#1 Oregon Passes Hemp Bill (46 to 11)
06-30-2009, 03:30 AMkpete (1000+ posts) Mon Jun-29-09 09:44 PM
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Oregon Passes Hemp Bill (46 to 11)
Source: PR News Wire
Oregon Passes Hemp Bill
Becomes Sixth State in 2009 to Take Action
State Pressure to Grow Hemp Continues to Mount as Business Booms
SALEM, Ore., June 29 /PRNewswire-USNewswire/ -- Today, by a vote of 46 to 11, the Oregon House passed SB 676, a bill that permits production and possession of industrial hemp and trade in industrial hemp commodities and products. "I am glad that Oregon has joined the list of states that have agreed that American farmers should have the right to re-introduce industrial hemp as an agricultural crop," says SB 676 sponsor, Sen. Floyd Prozanski. "By passing SB 676 with strong bi-partisan support, the Oregon Legislature has taken a proactive position to allow its farmers the right to grow industrial hemp, to provide American manufacturers with domestically-grown hemp, and to profit from that effort." The Oregon Senate passed the bill by an overwhelming majority vote of 27 to 2 on June 19. Vote Hemp is optimistic that Governor Kulongoski will sign the bill. Oregon would become the ninth state to authorize regulated hemp farming under state law.
"The time has come for the federal government to act and allow farmers to once again grow hemp, so American companies will no longer need to import it and American farmers will no longer be denied a profitable new crop," comments Vote Hemp President, Eric Steenstra. "Under current federal policy, industrial hemp can be imported, but it cannot be grown by American farmers. Hemp is a versatile, environmentally-friendly crop that has not been grown in the U.S. for over fifty years because of a misguided and politicized interpretation of the nation's drug laws by the Drug Enforcement Administration (DEA). While a new bill in Congress, HR 1866, is a welcome step, the hemp industry is hopeful that President Obama's administration will recognize hemp's myriad benefits to farmers, businesses and the environment," adds Steenstra.
Many businesses in Oregon manufacture, market and sell hemp products, including Living Harvest, The Merry Hempsters, Wilderness Poets, Earthbound Creations, Sweetgrass Natural Fibers, Sympatico Clothing, Mama's Herbal Soaps and Hempire. Living Harvest of Portland was recently ranked the third-fastest-growing company in Oregon, as awarded by The Portland Business Journal's "Fastest-Growing Private 100 Companies" annual award.
"We are looking forward to the opportunity to invest in hemp processing and production locally," says Hans Fastre, CEO of Living Harvest. "This bill represents another step towards heightening the hemp industry's profile within mainstream America and making hemp products more accessible to businesses and consumer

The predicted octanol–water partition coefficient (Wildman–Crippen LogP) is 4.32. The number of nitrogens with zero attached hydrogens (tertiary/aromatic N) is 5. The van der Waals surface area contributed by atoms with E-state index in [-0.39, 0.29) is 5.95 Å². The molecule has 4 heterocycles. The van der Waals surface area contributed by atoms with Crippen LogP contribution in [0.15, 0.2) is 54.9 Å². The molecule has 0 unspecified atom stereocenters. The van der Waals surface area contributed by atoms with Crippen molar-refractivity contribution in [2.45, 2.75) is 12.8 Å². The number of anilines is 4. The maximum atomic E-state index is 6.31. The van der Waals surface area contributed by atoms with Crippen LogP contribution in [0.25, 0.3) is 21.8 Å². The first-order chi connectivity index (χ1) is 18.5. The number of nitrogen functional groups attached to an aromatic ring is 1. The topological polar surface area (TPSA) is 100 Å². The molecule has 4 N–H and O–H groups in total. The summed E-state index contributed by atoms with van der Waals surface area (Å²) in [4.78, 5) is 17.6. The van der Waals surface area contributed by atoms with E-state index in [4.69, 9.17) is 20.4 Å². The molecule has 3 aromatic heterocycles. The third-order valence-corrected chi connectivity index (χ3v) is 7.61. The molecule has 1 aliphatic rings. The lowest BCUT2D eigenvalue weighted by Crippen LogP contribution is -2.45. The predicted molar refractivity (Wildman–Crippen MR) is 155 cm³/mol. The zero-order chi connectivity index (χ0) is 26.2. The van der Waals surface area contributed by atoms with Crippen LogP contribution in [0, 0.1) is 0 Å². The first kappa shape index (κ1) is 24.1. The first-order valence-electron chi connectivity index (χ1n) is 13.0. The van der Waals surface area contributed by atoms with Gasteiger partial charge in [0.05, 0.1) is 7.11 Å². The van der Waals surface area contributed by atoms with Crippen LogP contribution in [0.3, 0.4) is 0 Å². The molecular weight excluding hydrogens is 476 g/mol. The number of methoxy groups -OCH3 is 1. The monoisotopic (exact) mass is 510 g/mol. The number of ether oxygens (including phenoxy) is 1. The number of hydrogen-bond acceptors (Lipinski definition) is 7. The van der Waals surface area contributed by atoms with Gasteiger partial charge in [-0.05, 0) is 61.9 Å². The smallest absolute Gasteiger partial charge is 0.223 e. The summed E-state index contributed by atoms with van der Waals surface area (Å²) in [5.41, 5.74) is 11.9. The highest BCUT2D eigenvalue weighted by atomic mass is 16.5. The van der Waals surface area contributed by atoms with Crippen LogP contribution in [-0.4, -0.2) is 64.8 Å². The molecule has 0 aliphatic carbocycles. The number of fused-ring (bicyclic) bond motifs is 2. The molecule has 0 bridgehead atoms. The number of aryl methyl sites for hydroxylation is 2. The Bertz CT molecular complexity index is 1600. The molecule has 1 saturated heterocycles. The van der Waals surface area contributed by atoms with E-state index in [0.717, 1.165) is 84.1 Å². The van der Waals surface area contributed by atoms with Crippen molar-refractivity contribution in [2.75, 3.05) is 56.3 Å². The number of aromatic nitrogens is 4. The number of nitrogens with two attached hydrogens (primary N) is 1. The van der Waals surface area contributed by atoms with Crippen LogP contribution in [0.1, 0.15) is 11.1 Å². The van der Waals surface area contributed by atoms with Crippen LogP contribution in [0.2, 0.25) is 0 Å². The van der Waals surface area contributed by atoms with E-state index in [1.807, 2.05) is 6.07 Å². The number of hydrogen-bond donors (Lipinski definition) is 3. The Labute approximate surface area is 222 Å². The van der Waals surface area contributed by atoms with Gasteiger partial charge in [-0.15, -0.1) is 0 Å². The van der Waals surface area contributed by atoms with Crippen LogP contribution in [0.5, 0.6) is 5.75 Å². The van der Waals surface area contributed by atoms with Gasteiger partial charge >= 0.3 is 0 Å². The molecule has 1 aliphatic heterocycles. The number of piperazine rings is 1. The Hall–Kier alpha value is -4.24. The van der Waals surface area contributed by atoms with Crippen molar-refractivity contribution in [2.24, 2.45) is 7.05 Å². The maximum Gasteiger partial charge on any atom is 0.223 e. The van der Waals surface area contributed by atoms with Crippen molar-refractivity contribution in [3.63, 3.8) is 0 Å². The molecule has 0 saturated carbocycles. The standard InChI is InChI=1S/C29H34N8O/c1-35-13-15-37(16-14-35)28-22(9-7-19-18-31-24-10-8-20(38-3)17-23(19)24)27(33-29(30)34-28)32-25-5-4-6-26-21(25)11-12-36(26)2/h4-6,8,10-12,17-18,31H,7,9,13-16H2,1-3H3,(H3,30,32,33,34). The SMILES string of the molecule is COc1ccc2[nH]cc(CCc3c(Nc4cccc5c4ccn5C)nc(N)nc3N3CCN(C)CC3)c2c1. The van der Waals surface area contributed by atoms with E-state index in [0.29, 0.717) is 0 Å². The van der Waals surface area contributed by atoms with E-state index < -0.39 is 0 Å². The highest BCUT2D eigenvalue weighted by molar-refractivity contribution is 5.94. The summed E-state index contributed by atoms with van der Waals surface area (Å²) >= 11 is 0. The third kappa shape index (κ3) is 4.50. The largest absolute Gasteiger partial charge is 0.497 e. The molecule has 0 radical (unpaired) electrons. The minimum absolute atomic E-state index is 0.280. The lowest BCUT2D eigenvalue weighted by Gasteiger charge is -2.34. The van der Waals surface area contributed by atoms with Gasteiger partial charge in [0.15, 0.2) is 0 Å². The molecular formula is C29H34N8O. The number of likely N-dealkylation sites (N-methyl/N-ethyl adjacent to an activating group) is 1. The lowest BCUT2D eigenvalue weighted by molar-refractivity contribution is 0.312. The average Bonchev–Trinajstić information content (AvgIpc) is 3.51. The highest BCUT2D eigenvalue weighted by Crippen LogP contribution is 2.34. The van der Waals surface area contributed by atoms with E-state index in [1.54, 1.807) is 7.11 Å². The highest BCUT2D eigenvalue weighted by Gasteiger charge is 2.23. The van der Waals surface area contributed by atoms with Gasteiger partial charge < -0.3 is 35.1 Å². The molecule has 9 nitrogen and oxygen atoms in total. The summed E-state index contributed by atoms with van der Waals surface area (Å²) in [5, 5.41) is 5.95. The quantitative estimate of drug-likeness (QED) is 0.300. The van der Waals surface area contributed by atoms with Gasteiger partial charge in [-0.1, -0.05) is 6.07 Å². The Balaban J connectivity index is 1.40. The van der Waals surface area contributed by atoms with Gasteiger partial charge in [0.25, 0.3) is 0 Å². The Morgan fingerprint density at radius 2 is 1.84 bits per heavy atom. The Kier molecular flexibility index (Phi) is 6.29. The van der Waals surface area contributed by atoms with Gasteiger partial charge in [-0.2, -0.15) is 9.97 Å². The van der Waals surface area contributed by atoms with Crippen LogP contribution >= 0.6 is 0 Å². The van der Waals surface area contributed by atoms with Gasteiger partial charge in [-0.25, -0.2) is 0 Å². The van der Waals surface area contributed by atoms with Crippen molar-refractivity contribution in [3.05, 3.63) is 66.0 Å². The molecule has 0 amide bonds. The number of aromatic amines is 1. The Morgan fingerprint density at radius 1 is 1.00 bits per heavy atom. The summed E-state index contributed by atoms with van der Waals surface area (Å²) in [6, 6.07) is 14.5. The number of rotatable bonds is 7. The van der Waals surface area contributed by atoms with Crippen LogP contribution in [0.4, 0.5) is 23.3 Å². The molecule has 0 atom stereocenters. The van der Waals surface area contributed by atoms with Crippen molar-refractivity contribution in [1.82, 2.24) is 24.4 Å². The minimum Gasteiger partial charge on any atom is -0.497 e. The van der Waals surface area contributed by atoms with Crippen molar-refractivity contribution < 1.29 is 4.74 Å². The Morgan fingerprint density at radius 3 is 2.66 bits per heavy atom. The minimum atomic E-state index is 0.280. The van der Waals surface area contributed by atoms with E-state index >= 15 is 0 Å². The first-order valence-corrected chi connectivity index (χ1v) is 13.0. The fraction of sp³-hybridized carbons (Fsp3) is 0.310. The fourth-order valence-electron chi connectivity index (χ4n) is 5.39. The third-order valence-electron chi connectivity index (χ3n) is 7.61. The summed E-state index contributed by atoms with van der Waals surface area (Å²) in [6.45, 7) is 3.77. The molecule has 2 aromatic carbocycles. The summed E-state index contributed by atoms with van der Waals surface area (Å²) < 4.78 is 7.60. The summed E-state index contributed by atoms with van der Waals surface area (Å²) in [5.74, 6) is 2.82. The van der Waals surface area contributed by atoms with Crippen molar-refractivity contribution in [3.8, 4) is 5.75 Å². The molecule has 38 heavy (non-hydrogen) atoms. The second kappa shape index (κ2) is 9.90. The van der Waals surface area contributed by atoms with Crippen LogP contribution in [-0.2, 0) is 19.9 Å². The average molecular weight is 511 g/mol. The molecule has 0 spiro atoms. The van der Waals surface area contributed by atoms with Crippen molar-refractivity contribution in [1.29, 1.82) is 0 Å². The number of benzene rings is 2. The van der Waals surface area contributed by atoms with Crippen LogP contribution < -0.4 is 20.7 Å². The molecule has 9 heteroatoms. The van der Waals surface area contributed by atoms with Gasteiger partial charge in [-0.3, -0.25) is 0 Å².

Read more: http://news.prnewswire.com/DisplayReleaseContent.aspx?A...
patrice (1000+ posts) Mon Jun-29-09 09:48 PM
2. Just a little Hemp butter in your favorite fruit smoothie makes it creamy and rich tasting,
not to mention the EFAs and protein.
Cha (1000+ posts) Mon Jun-29-09 10:31 PM
Response to Reply #2
9. THis is great news! Hemp has
so many parts of the plant that can create products for jobs and benefits our health, too.
I love my hemp sweater and hemp washcloth.
quidam56 (1000+ posts) Mon Jun-29-09 10:12 PM
Response to Original message
6. Hemp should be planted all across America
Talk about never having to depend on fossil fuel energy sources.
femrap (1000+ posts) Mon Jun-29-09 10:38 PM
Response to Reply #7
10. I hope
Big Cotton, Big Oil, Big Trees and Big Food end in bankruptcy!
Hemp is the answer to so many questions!
06-30-2009, 11:11 AM
This type of hemp can be used for rope. cloth and paper; if the Moonbats think you can get high off of this stuff, then they are going to have a bad/sad day.CU's Paranormal Expert.
Keep your powder dry, your sword sharp and your wits intact.
06-30-2009, 11:29 AM
They will be coughing loogies up for days afterwards. I knew some kids in high school that found a bunch of hemp growing out in the country, and they picked it, dried it and rolled it up to smoke it. They said it was extremely harsh on the lungs, and all they got for their trouble were really bad headaches. That didn't stop them from trying to sell it to the kids who rode the little bus to school, though (that's how they got in trouble).
Hemp makes a good fiber for cloth and rope, though, and it grows easily pretty much anywhere. You can grow it in season in the north, which you can't do with cotton. We've got tons of vacant land, that once cleaned up could be used to farm in Detroit. We've got tons of empty factory buildings (some of which are more recent and usable than others), that could be used to process the harvested plants into fiber and cloth. All we need is some enterprising businessman with the start-up money.
06-30-2009, 03:29 PM
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It now grows wild and is called "ditch weed"
High Times magazine featured the area as the "hemp capital of the world" and that led to people from out of state loading up U Haul trailers of the ditch weed, to take home and mix with the "good stuff" so they could make more money on the street. It kept the police busy for months.
06-30-2009, 04:06 PM
I'm pretty sure that's where the hemp growing around rural west Michigan came from originally. Ford and other big Michigan companies provided more items to the military in WWII than just cars, planes, and tanks. Ford had a whole bunch of surplus military items after the war that they donated to Michigan schools, institutions and camps. Interlochen got a bunch of stuff, some of it useful, some of it not.
06-30-2009, 05:23 PM
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- no-man's land in Texas
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